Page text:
July 25, 2008

Counterfeit £20 Notes Flooding UK

Filed under: Uncategorized — admin @ 6:36 am


Warnings have been issued about the use of forged £20 banknotes across the country in the last few weeks now reaching epidemic proportions.  Police officers have become aware of counterfeit £20 notes circulating in shops and other outlets across the UK and are advising retailers to compare any suspect notes with one that is known to be genuine, as there is always something that the counterfeiters cannot reproduce properly – usually the watermark or on poor quality paper.

The quality of the paper used in genuine notes is specially manufactured and almost impossible to get hold of by counterfeiters. Two things can help prevent you being caught out by a forged note; the first is a specially made Counterfeit Detection Pen which reacts to normal paper but not to genuine currency paper. The other is a UV Lamp (either Handheld UV Lamps which are battery operated or Mains operated units available) which will illuminate the ultraviolet marking within a genuine note.

Counterfeit Detection Pens are cheap to buy and have the advantage of being very easy to use in a busy environment, simply mark each note with a quick stroke of the pen and if the mark left is clear or feint then the note is probably okay but if it leaves a dark or black mark, the note must be treated as suspect.

UV Lamps work differently, by placing a note beneath the UV Light,  it will illuminate the ultraviolet marking hidden within a genuine note but can only be seen under the black light.  On all notes except the £50 note, the UV marking is the denomination of the note (figure 5 for a £5 note and the figure 10 for a £10 note etc). On a £50 note, there should be no reflection at all. Most forgeries are based on the £20 note, this is because a £50 note attracts attention of the shopkeeper whereas a £20 note is so common these days that they barely have a 2nd glance at them and of course, it is better for the forger to get £20 than £5 or £10, hence the proliferation of forged £20 notes at the moment!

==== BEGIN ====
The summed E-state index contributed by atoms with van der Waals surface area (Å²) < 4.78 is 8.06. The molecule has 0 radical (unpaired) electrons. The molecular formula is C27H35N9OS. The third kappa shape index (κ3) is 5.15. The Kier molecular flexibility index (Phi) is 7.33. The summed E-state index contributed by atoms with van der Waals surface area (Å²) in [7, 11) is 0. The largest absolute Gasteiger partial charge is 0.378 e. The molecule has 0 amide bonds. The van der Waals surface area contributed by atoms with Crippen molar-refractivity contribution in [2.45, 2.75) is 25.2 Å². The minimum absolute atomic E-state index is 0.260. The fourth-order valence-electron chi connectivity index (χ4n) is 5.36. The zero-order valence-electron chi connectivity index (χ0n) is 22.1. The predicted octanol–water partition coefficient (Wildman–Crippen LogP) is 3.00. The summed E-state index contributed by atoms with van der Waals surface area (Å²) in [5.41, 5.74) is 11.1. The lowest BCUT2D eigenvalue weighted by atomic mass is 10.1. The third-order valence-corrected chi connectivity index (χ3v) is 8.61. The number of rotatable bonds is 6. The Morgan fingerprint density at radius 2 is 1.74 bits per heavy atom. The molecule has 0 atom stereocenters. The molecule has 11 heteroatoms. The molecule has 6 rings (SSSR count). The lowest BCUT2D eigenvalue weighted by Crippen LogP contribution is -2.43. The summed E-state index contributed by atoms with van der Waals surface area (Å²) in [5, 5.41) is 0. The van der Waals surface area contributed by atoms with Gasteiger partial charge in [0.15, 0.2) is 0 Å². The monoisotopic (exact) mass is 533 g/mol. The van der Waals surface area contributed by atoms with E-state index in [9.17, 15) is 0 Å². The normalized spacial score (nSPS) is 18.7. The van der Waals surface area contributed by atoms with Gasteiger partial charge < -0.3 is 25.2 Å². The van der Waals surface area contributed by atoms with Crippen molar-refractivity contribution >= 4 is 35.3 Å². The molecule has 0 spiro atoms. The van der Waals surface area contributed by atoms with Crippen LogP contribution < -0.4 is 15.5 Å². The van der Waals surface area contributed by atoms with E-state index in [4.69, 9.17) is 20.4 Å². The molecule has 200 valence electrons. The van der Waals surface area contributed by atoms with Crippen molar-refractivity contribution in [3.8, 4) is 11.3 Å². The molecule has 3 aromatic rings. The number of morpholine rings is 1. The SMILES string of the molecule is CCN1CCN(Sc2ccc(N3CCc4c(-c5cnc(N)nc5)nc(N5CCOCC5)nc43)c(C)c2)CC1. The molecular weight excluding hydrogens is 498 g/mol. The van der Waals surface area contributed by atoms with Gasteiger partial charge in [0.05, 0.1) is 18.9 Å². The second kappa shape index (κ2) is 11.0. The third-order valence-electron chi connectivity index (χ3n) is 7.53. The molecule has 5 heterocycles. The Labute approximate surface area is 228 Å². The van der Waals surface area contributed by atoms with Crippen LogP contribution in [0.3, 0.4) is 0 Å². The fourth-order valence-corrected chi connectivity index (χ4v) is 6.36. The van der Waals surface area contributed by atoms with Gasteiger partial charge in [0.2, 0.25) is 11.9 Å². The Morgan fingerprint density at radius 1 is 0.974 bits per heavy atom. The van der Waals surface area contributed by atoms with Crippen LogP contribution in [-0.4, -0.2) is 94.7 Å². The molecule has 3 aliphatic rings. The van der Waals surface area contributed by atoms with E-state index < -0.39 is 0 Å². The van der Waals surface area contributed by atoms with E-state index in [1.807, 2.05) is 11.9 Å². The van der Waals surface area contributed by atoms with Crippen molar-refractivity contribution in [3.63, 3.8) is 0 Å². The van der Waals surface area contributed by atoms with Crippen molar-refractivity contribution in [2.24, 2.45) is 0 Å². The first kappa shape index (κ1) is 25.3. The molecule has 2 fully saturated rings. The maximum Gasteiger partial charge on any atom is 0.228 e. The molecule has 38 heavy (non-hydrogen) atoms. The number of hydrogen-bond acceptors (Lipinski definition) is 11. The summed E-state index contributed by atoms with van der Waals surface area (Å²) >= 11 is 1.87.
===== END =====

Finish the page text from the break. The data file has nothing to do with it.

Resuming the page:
There is also a mains operated UV Lamp available which will not only give a brighter UV light but also contains a built in white light so that you can also check the watermarks (which are almost impossible for the forger to copy). Another good use for the white light is to check the silver line running through a note. On a genuine note the line is only intermittent appearing as dashes but the forger cannot do that but makes the line appear to be dashed, however, under the white light the line shows up as continuous, another forged note saved! 

Often counterfeit notes will be handed over among genuine ones, so shopkeepers are advised to check all money thoroughly but particularly £20 notes – and shoppers and shopkeepers should be aware that if they receive a counterfeit note, the bank will not compensate them.

More information about forged notes can be found on the Bank of England’s website.

1 Comment »

  1. I got a counterfeit £20 note from an ATM in a shop but they won’t compensate me for it. I have also spoken to three people who got these notes from ATMs outside of banks and went straight in to report it but were not compensated. Shouldn’t it be up to the banks to check these before they pass them on to the public?

    Comment by sandy nye — November 18, 2009 @ 10:52 am

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